Isn’t it rather unusual that on a manic Monday morning, I wallow in sweet nostalgia, allowing myself the luxury to travel decades back in time ?
Wonder why ?
Well, childhood came knocking this morning, when the Pujobarshikis arrived.
Rewind a couple of decades.
Biswakarma Pujo and the delirious frenzy of kite-flying behind us, I start prodding Manikkaka everyday to check with the newspaper stall in the local market if the Pujobarshikis have arrived.
Maa tries to reason, the magazines need to endure an onerous journey from the printing houses in Calcutta to Guwahati by railroad and then a further arduous trek from Guwahati to Karimganj. Patience, she counsels, Manikkaka shall of course get the Pujobarshikis the day they appear in the magazine stall.
But brains of eight year olds are not yet wired to be the most rational, that there can be constraints that parents cannot overcome is incomprehensible to them.
So I keep persisting diligently, even suspecting if Manikkaka has indeed checked.
It shall be such humiliation, a despondent me muses in resignation, if someone else brags in class tomorrow about how nail-biting the latest Pandab Goenda thriller published in the Pujobarshiki is.
Tears roll down my cheeks.
Maybe I should just refuse to go to school, I conclude, assured that the dishonour of someone staking claim to this year’s Pujobarshiki earlier than me is ignominy I cannot suffer.
Aari, aari, aari, I reprimand a puzzled Manikaka, pointing my little finger towards him, I am convinced he is behind my abject misery, hence no speaking to him till the magazine shows up.
The Shuktara finally arrives.
Before anyone in class has had the chance to boast about having read it earlier.
I am elated.
Manikkaka is an ally again.
That afternoon, I complete my homework even before Maa needs to remind me. And then curl up on Grandma’s ancient four-poster to savour the new Pandab Goenda adventure.
The little investigators receive an invite from their old friend Kanon attend her birthday party in Giridih.
And surprise, surprise, she has sent the train tickets as well.
Enroute to Giridih, a gang of deadly dacoits attack their train.
I cower in fear.
Meanwhile outside, sunset smothers the day and darkness descends.
The cantankerous parakeets retire for the day.
It’s an eerie quiet punctuated by the occasional hoot of the resident lokkhipecha.
Grandma, where are you ? I shout.
In a display of indomitable courage, the heroes overwhelm the dreaded brigands.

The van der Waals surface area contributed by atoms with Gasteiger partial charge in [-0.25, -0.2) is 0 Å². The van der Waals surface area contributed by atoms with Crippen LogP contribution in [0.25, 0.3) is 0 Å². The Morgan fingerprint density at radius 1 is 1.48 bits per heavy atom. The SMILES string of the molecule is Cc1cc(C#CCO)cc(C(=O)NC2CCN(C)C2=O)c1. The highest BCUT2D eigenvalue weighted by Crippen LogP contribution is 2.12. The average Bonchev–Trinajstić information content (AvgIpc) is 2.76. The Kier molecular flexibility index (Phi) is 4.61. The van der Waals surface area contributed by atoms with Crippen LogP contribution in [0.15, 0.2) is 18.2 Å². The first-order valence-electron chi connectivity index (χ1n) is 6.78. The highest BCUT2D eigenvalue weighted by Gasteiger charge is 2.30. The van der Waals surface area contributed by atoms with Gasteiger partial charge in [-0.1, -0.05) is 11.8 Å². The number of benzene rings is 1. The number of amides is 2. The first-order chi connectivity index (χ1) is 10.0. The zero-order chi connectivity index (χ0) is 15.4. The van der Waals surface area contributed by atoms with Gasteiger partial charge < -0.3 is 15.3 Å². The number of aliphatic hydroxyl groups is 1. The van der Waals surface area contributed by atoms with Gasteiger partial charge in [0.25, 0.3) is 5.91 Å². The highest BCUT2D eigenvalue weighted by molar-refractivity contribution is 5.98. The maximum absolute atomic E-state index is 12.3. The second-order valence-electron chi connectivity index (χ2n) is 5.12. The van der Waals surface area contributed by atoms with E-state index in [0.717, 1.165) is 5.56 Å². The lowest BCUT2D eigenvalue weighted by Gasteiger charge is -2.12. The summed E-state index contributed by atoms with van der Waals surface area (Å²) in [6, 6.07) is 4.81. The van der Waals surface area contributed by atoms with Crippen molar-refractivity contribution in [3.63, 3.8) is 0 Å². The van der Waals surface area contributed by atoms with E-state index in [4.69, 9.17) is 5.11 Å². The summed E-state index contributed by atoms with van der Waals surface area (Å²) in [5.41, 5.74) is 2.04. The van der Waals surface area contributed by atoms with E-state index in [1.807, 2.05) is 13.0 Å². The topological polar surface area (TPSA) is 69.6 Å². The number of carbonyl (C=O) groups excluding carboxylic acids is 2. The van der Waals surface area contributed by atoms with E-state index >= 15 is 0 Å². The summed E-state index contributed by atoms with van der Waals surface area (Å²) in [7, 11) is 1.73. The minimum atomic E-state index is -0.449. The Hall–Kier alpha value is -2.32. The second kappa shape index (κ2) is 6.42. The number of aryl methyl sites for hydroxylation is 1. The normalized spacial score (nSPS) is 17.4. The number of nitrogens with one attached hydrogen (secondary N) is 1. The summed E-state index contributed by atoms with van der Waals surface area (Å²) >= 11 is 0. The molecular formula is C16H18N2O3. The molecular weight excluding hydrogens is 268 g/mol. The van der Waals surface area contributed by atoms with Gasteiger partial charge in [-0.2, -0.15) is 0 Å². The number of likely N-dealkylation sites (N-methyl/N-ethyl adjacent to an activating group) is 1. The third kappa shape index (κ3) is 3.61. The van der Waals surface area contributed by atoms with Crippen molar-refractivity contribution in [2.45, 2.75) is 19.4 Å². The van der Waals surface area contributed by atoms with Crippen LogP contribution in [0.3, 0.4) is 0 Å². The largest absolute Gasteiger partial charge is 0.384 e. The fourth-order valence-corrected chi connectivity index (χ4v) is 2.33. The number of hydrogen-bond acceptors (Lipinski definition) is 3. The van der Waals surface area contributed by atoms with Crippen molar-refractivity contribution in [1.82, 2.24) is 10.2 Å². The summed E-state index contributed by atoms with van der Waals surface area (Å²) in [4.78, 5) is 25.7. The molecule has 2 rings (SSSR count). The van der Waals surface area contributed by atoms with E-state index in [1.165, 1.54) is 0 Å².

The railway police lead them away.
Bapi returns home from the hospital.
Someone comes home calling for him.
I am too absorbed in the adventure though to be distracted.
The quintet and the lion-hearted Panchu reach Giridih, what an idyllic place is this !!!
And a trek all the way up Trikut Pahar would be such amazing fun !!!
Just as things begin to appear rosy, the kids confront the bandits again as they explore the sleepy town.
Oh no, they are coming after the little ones now !!!
Didi calls for dinner.
That was such a narrow escape.
I realise I am perspiring profusely.
I turn on the fan.
Now, Kanon goes missing from her own birthday party.
Maa is getting angry now, Grandma alerts me, you can always finish the story post dinner.
Much to my displeasure, I drag myself to dinner.
Even Maa’s finger-licking delicious chicken curry does not succeed in diverting me today from the adventure.
Kanon needs to be rescued. Shall Bablu pull a miracle again in the face of the menacing marauders ?
Cut to the present.
Inspired now to cook a celebratory chicken curry just as Maa had done that evening.
That’s when Maa’s Murgi Monohora springs to mind.
I cook a Murgi Monohora this morning.
Stealing stories from the Pujobarshiki as I patiently wait for the bird to stew in milk.
There’s such a sublime pleasure returning to innocence.
Murgi Monohora. Chicken drumsticks. Stewed languorously in milk. The decadent luxury of fresh malai. The aroma of roasted whole spices. Just a whiff of ginger.
This is sin !!!
But then when Pujas are just a fortnight away, why not indulge ?
Oh yes, on why the dish is called Murgi Monohora, no clue. Shall remember to ask Maa if she can throw some light.
Whats in a name though ?
- 6 pieces chicken drumsticks
- 1 cup milk
- 1/2 cup doodh er sor or malai
- 2 tbsp onion paste
- 4 tbsp onion juice
- 1/2 tbsp ginger juice
- 1 tsp green chili paste
- 2 bay leaves
- 3 green cardamom
- 3 cloves
- 1 one inch cinnamon stick
- 2 tbsp mustard oil
- salt to taste
- Using a sharp knife, make 3-4 deep slits on each of the chicken drumsticks. Marinate them with onion juice, ginger juice and green chili paste. Keep refrigerated for at least 3-4 hours. Overnight is even better.
- Heat the mustard oil in a deep bottomed pan. Throw in the crushed cinnamon, cardamom, cloves and bay leaves. Allow the spices to splutter. Once they start to release their aroma, stir in the onion paste, cook till the raw smell of onions is gone and the paste takes a light brown colour.
- Gently add the drumsticks along with the marinade, add a sprinkle of salt, cook for another 5-7 minutes over a medium flame.
- Lower the flame, gently pour the milk and add 2 tbsp of the fresh malai . Let it stew for 15-20 minutes or till the chicken has become tender.
- Add the remaining malai, adjust seasonings. Cook over a low flame for a further 2-3 minutes. Serve hot .